9. Remember -- YOU.
As a parent, we often worry so much about getting our kids packed and prepared for what we hope will be a stress-free vacation. Don't forget about your essentials. Will you need a hair straightener? If so, consider bringing it and using a hair straightener travel case to minimize space use. Keep in mind that most hotels have hair dryers at your disposal.

Pack only the make-up you will use. I only pack one versatile eye shadow palette (one you can use for day time/night-time looks), eyeliner, eyebrow liner, waterproof mascara, foundation with SPF, blush, lip gloss and make-up remover wipes. Place all of your liquids in your clear TSA-approved bag. Your make-up brushes and pressed powders can be placed in a separate make-up bag along with cotton pads and q-tips. Pack your hair essentials such as bobby pins and elastics in a ziploc bag. If you have daughters, pack theirs with yours. For the gents, don't forget your combs/brushes, gels or hair glue and travel grooming kit.

Pack light clothes, t-shirts, tank tops, shorts and pants. Bring a formal outfit or two, in the case that there is a dress code at your resort or cruise. Choose a pair of shoes that are stylish and practical. I love using ballet flats or a lower strappy wedge because they are easy to pack and can be used both formally or casually. Men can bring polo shirts or tropical shirts with long pants. Unless you are traveling to a special event that requires heels, don't bring them. Same goes for the gents, don't bring your dress shoes unless you need to. If you are traveling to colder climates, layer your clothes and choose warm fabrics.

Don't forget your contact lenses and solution, any feminine hygiene items you may need, shaving gear, deodorant, perfume/cologne, lip balm, ear plugs, nail clippers and tweezers. Bring your journal or e-reader for down times. Pack a plastic poncho for each of your family members. These ponchos fold almost paper-thin and can be placed in the front pockets of your luggage and not take up any room inside your luggage. These are great for when you are at theme parks or on a hiking a trail and will allow you to walk around in the rain.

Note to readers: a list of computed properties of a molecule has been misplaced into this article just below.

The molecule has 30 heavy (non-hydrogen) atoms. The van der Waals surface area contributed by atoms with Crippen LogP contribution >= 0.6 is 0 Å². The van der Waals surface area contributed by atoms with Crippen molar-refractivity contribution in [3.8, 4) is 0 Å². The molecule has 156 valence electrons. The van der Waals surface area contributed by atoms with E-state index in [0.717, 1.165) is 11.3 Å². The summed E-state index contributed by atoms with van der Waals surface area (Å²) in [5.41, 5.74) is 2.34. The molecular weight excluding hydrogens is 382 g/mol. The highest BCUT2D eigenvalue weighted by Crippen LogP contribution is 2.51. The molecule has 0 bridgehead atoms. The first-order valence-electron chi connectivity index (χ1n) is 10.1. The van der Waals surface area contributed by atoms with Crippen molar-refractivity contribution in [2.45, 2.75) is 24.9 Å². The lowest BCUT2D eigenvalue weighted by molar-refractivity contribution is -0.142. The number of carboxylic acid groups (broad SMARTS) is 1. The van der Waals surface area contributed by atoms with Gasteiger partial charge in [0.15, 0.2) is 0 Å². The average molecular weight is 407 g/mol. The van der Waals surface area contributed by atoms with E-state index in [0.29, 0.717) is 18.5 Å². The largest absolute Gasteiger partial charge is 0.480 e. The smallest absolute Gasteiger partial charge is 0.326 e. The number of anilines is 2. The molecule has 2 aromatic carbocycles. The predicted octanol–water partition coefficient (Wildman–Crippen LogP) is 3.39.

And definitely do not, I repeat, do not forget your bathing suit and camera!

10. Pack medicine.
If you are traveling with children or without, it's always best to prepare for anything. Bring travel-sized anti-nausea and anti-diarrheal medicine, pain and fever relief medicine and a small first-aid kit. Mole skin is a life saver when you will be doing a lot of walking and are at risk of blisters. Bring antibacterial wipes to wipe down anything questionable, I found that using these help to avoid getting sick during travel. Pack a travel size hand sanitizer to use whenever you need. Also, pack any prescription medication you need and leave them in their original packaging. Make sure to bring enough for the entire duration of your trip.